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The underwater wings

A project log for DeepPlankter - Autonomous Drone Boat

An open-source wave propelled / wing propelled drone boat that can sail in the ocean for months and travel thousands of miles.

Jianjia MaJianjia Ma 02/17/2022 at 02:040 Comments

The underwater wings are to convert the vertical motion (wave) of the hull to small forward propulsion. So the boat can sail forward without the need for energy.

I was planned to build the wing core from wood pieces. Cut the shape, then sand it down to streamline. But later I decided to let the 3d printer build the core. There are some issues with 3d printed parts.

To solve the second problem, we use a tough PLA to print the main part. For the third problem, I planned to use rough sand paper to sand it down and leave more scratches for the epoxy to grab on.

I didn't use a standard airfoil on the underwater wing but built from my own experience from RC planes. The airfoil is symmetric so it should perform the same for both upward and downward directions. It also has a small wing tip to lower the drag from induced drag (not sure whether this is useful but looks cool. )

waterwing_root.jpg

waterwing_half.jpg

Underwater wings are normally spring-loaded so the wing can work efficiently during different vertical motions. This paper by University of Southampton has thoroughly investigated the speed and different underwater setup.

waterwing_speed_spring.png

Although, high springs loaded wing will produce faster speed when the wave frequency match the wing design. Load springs load has a much wider working range. However, the above data are from their testing design, in which wing has a larger chord (see the original paper for details).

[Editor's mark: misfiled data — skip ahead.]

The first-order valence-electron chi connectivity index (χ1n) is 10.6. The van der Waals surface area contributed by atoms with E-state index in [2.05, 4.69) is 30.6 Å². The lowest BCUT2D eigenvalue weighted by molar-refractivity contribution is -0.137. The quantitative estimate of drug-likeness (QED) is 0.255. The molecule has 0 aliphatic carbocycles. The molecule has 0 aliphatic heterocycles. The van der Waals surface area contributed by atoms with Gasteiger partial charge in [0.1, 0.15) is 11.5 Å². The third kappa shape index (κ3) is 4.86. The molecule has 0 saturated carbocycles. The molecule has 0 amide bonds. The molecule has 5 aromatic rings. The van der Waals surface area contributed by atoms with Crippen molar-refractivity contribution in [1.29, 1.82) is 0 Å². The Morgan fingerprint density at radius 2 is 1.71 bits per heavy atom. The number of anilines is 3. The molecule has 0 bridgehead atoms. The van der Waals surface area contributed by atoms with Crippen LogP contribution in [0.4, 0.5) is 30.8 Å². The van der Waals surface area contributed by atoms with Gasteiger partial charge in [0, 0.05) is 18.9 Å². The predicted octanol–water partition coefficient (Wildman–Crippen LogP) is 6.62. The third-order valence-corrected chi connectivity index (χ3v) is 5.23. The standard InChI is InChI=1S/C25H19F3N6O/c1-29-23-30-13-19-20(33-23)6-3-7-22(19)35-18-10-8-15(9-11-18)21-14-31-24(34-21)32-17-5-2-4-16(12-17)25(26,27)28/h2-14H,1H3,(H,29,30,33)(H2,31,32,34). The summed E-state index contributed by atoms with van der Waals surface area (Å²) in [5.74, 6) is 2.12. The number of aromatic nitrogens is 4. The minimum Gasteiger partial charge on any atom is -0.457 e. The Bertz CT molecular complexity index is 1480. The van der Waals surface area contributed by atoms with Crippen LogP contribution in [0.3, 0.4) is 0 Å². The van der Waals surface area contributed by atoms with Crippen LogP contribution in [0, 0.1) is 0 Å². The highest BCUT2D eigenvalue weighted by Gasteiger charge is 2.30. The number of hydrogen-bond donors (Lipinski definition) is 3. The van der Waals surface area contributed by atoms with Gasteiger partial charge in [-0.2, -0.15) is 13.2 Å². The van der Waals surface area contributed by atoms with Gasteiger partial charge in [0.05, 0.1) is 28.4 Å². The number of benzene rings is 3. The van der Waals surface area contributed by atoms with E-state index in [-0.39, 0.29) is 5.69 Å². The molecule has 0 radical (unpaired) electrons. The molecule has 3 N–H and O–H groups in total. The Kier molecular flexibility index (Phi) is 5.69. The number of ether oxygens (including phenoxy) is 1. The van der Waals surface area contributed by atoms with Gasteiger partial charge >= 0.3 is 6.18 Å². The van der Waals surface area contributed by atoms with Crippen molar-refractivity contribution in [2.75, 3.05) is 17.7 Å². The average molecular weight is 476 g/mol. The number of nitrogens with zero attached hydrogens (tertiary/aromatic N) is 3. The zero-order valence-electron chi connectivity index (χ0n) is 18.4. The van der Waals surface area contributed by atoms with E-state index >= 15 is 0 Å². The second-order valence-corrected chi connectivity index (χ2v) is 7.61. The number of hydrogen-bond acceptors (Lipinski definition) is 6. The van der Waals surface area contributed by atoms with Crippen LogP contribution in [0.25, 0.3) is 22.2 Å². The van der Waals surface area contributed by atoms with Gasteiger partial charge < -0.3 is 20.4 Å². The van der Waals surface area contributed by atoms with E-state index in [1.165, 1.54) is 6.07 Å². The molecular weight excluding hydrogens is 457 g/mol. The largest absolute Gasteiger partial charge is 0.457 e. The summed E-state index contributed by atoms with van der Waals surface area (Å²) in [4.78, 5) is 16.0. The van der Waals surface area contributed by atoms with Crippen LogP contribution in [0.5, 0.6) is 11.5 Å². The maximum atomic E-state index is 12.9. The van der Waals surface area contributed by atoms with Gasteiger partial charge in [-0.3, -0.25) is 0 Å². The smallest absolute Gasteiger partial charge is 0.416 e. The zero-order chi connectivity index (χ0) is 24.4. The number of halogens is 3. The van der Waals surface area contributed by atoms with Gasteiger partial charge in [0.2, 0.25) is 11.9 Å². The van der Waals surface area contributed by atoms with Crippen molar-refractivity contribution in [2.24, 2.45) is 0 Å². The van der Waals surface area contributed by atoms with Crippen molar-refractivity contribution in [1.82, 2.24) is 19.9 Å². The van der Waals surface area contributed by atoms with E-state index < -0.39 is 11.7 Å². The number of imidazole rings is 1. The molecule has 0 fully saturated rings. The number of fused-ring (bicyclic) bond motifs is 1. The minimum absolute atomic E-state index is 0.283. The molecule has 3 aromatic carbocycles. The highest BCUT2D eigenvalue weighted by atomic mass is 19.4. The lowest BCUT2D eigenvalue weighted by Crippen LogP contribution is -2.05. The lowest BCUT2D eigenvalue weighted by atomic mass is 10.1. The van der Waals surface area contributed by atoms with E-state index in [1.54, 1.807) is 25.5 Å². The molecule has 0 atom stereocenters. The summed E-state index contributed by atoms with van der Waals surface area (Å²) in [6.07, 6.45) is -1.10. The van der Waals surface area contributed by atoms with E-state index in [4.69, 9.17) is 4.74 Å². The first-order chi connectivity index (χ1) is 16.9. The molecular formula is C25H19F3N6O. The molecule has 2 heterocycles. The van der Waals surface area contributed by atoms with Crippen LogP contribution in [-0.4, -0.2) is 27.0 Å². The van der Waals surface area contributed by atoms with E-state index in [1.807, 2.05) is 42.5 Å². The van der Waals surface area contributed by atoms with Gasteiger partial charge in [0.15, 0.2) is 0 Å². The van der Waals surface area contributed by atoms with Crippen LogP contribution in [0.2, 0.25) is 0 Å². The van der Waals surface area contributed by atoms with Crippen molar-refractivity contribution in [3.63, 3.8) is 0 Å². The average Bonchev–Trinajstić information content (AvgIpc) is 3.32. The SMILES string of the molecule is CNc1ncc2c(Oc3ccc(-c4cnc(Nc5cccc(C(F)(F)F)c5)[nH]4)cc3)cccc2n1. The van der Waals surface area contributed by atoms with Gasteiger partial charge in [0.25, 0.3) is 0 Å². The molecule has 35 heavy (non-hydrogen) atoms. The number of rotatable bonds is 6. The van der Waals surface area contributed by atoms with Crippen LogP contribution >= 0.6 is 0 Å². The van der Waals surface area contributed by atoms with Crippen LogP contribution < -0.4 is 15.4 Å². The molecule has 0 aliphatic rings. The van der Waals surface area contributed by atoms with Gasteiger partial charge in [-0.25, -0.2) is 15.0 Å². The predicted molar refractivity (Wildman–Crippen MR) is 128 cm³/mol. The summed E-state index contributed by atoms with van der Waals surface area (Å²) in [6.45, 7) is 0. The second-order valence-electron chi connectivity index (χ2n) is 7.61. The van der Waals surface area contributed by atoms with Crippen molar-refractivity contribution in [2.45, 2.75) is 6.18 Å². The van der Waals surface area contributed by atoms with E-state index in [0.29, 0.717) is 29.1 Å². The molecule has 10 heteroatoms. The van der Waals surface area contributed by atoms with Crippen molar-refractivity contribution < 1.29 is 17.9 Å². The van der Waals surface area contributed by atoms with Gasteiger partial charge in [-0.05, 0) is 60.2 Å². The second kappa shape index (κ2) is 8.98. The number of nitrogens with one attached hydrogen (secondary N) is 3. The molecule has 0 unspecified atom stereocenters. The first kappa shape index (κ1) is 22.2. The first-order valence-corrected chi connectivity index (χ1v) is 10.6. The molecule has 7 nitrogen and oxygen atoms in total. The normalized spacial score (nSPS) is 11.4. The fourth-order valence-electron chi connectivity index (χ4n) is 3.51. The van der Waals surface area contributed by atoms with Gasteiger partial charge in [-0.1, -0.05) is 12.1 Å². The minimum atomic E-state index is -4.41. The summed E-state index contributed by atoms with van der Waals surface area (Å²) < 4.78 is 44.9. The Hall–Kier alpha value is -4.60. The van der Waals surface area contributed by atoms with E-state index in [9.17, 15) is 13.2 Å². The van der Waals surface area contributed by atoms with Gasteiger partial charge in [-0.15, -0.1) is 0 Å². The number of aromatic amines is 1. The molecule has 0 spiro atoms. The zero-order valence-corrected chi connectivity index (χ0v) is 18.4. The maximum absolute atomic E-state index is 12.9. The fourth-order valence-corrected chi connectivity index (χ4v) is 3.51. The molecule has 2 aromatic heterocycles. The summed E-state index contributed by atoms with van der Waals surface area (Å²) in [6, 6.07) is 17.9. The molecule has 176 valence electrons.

I don't plan to use springs on the wings. It is hard to match springs. Also, I don't think it is necessary since our wing has a short chord, so it should turn to its maximum positive or negative angel very quickly where propulsion is generated.

If this doesn't work well, I will consider adding springs.

waterwing_assembly.jpg

Today, the wings core are printed.

waterwing_3d_printed.jpg

waterwing_3d_printed2.jpg

waterwing_3d_printed3.jpg

A 4 mm stainless steel axis is used. All weight and lift are loaded on the axis. This is where the wing will rotate on. This location is at the ahead of the lift centre, so the wing will lead to the vertical movement and covert the lift to the forward force.

waterwing_3d_printed4.jpg

waterwing_3d_printed6.jpg

The next step is to glassfibre this wing and the supported mount.

To be continued.

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